Hunsberger agrees, saying it’s important to consider whether your communication is adding overall clarity to a project. “Everyone struggles with information overload,” she says. “Especially digitally. So make sure to ask yourself, Why are you saying this? Is it helpful?

2. Disagree and commit

Let’s say the team has decided to prioritize one project, but someone on the team believes it should be focusing on something else. Hunsberger teaches “disagree and commit,” an established decision-making strategy (also followed by Amazon employees) that allows workers to have their grievances heard and to feel like they’ve been consulted, while maintaining responsibility for the work at hand.

“My pet project might’ve gotten cut from our list of major priorities, but my role as an employee would be to say, ‘OK, I disagree with that decision, but I commit to getting these current priorities done, because I know that my voice was heard,’ ” Hunsberger says. “Maybe we’ll get to my thing or maybe we won’t, but we have to be OK with that, because there will always be things that we don’t get to. We can’t do absolutely everything.”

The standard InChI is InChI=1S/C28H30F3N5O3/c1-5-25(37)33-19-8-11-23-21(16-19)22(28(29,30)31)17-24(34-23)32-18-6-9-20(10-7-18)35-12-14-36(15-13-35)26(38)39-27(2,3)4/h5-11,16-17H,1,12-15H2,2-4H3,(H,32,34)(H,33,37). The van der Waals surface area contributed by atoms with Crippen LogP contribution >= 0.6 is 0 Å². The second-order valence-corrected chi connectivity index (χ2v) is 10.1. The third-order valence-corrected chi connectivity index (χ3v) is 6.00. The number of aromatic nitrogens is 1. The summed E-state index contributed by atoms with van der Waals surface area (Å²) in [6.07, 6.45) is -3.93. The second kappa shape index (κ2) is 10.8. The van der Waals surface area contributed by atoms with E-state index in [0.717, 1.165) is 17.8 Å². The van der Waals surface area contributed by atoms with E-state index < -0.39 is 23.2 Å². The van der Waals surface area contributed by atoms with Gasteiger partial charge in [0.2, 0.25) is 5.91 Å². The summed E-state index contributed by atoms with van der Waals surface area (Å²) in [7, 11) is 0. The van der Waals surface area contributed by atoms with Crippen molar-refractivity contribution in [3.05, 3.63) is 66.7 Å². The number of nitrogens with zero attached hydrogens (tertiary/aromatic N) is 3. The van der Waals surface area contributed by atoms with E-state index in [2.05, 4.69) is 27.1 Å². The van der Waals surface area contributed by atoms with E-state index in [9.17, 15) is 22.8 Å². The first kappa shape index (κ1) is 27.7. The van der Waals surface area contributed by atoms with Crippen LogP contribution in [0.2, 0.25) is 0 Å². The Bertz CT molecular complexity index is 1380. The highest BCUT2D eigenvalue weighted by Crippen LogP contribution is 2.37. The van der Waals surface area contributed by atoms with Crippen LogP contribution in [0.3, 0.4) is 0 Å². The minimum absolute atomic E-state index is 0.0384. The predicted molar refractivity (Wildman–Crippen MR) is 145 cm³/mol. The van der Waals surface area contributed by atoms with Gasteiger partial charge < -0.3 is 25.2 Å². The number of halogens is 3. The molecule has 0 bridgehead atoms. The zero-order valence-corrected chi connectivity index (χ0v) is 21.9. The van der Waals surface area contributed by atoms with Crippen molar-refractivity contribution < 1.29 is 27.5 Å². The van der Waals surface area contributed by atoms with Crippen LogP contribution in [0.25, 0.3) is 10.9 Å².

3. Focus on alignment and your “collaborative partner brand”

“Are you actually hearing each other, or are you talking past each other?” says Hunsberger. “Are you learning from your teammates about where they’re coming from or just talking to get to your own goal?”

She also encourages coworkers to consider their “brand as a collaborative partner.” Although that term sounds buzzwordy, it really just means your professional reputation—whether people want to work with you. Everything you contribute is adding to or subtracting from your own value as a good colleague.

Check your (collaborative) self before you wreck yourself

Before diving into ideas for collaboration in the workplace, consider how you can implement the strategies listed above. Even if your team members are the best of friends, conflict will come up. But anticipating it and staying flexible along the way are the keys to getting through it and coming out on top.